In an interview with 60 Minutes news Correspondent Bill Whitaker, Sgt. First Class John Zehring described his post-traumatic stress disorder (PTSD) as being, “…like having a monster on your back that controls your entire life.”
Sgt. Zehring spent 15 months in the eastern province of Afghanistan fighting off daily attacks from the Taliban. Sgt. Zehring was exposed to what medical professionals might call complex PTSD, which is prolonged and/or repeated exposure to trauma. However, Sgt. Zehring’s self-described monster doesn’t come in a one size fits all, simple PTSD can arise after just a single traumatic experience.
Symptoms associated with having simple PTSD from a singular event usually include feelings of fear and helplessness, and a combination of behaviors that involve avoidance, confusion, and shock. Those with complex PTSD will have similar symptoms but might also have persistent changes in personality, an inability to relate to others, a loss of identity, and difficulty with decision-making. Some individuals might not display these symptoms, but may have other clinical symptoms such as anxiety and depression, and are easily prone to substance-abuse.
Whether simple or complex, PTSD is caused by traumas that can range from a loss, a near death experience, injury, sexual assault, abuse, neglect, and violence. More importantly, these monsters aren’t only carried on the backs of our military and veterans. All types of people across all ages, including children, can be affected by PTSD.
There is an overwhelming amount of evidence from studies reporting that women are also twice as likely to develop PTSD than men, despite having generally fewer overall traumas. Sexual abuse and violence were the major causes for PTSD among a majority of women, usually stemming from childhood traumas. Nevertheless, men, women and children all suffer from this sometimes paralyzing mental health condition.
On a brighter note, there is a growing amount of awareness being raised around the subject of mental health. For instance, the #TimeToChange campaign is a movement that started in England in 2007 as an effort to end discrimination around mental health. They report that 1 in 4 people will experience a mental health problem in any given year. They advocate that even though most will say they’re fine, asking whether someone is okay, twice, can go along way. Having strong social networks is one of the key ways to help those with mental health problems, and decrease the stigma around having them.
Alongside a strong social network, there is a growing number of therapies that help treat the symptoms of PTSD. The most common treatments include Cognitive Processing Therapy (CPT) and Prolonged Exposure Therapy (PE). CPT will teach you new ways to think about your trauma by evaluating the facts and how they align with your thoughts, so you can ultimately decide to take on a new approach. PE will gradually teach you to confront your trauma-related memories, feelings and triggers you may have been avoiding, in an effort to help you face your fears and regain control of your life.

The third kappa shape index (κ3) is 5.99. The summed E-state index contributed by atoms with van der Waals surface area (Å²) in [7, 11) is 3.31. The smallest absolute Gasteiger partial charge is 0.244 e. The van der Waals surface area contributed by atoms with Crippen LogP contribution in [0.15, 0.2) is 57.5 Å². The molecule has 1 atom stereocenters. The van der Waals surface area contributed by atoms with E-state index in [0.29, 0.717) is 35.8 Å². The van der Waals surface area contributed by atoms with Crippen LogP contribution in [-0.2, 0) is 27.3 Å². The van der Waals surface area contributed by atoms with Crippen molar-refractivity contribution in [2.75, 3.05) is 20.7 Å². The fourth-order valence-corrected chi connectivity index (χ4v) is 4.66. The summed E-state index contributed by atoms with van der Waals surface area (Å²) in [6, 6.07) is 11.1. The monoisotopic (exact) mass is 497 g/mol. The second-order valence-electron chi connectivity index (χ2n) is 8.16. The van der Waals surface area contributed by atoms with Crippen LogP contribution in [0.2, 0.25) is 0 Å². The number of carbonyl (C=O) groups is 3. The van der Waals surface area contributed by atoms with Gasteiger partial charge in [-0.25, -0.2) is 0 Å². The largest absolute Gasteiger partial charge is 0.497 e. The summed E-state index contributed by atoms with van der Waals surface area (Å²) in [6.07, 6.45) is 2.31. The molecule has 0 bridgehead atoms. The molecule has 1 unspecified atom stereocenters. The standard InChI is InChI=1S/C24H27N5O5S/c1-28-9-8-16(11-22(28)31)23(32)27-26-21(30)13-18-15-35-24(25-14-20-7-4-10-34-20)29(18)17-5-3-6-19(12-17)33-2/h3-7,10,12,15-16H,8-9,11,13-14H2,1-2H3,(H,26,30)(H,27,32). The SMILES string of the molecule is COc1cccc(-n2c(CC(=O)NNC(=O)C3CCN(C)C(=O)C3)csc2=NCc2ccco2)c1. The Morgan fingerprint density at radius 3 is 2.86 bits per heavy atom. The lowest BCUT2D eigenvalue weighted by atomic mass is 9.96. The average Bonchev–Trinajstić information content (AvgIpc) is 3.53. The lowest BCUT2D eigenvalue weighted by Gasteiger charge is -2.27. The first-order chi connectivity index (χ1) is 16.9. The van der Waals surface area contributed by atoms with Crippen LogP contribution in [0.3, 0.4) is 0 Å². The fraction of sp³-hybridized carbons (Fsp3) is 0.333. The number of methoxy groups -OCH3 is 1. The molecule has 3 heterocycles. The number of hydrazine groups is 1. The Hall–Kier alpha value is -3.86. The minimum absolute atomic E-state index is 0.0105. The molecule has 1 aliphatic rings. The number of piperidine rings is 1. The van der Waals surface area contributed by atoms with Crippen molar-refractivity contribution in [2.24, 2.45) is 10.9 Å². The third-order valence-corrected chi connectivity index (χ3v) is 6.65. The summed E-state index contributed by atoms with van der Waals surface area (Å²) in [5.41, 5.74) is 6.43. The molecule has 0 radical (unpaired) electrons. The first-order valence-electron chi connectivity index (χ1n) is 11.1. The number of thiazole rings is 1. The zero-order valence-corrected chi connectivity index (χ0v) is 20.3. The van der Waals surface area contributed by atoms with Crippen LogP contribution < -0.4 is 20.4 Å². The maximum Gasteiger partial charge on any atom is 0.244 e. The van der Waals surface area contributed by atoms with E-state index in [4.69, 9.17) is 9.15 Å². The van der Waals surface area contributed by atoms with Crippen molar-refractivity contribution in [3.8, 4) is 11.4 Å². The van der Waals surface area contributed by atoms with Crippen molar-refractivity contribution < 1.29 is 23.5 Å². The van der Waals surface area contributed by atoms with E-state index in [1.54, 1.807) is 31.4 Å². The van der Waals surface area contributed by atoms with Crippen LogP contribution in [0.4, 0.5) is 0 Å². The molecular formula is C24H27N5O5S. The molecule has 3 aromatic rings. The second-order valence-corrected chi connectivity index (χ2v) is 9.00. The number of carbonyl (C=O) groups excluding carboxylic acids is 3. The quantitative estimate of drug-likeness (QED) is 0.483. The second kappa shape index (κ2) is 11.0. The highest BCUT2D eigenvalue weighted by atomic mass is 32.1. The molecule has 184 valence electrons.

There are also other more recent therapies that include Eye Movement Desensitization and Reprocessing (EMDR) and Narrative Exposure Therapy (NET). EMDR is where you would recall a disturbing event while a therapist guides you to shift your thoughts to more pleasant ones, in an effort to make the event less debilitating. NET is usually done in a group setting where you would share your life story so that traumatic, as well as positive, events are told in chronological order, and bad experience(s) become less fragmented, more refined and understood in a coherent autobiographical story.
In a whirlwind of media, there is an ongoing experimental treatment being funded by the US military, especially granted to those war veterans suffering from PTSD. Sgt. Zehring and other combat veterans, appear to be taking their lives back from these monsters that have so long controlled their civilian lives. The new therapy is called Stellate Ganglion Block (STG), and has been used for nearly a century as an anesthetic during low risk pain procedures. STG is an injection to a bundle of nerves in the neck called the stellate ganglion. These nerves block signals to certain sympathetic regions in the brain (i.e. amygdala), which might otherwise trigger traumatic memories. The injection serves as a kind of reboot of the brain, allowing many to go back to their pre-trauma state. It has been reported to work as soon as 30 minutes and has been said to last for years.
There is hope on the horizon for those suffering from PTSD and mental illness, a growing community, and raised awareness around mental health conditions. Different movements and treatments are gaining traction, but we must continue listening, learning and helping those in need.
Contributing Blog Writer Marpessa Rietbergen is a HealthLynked provider administrator.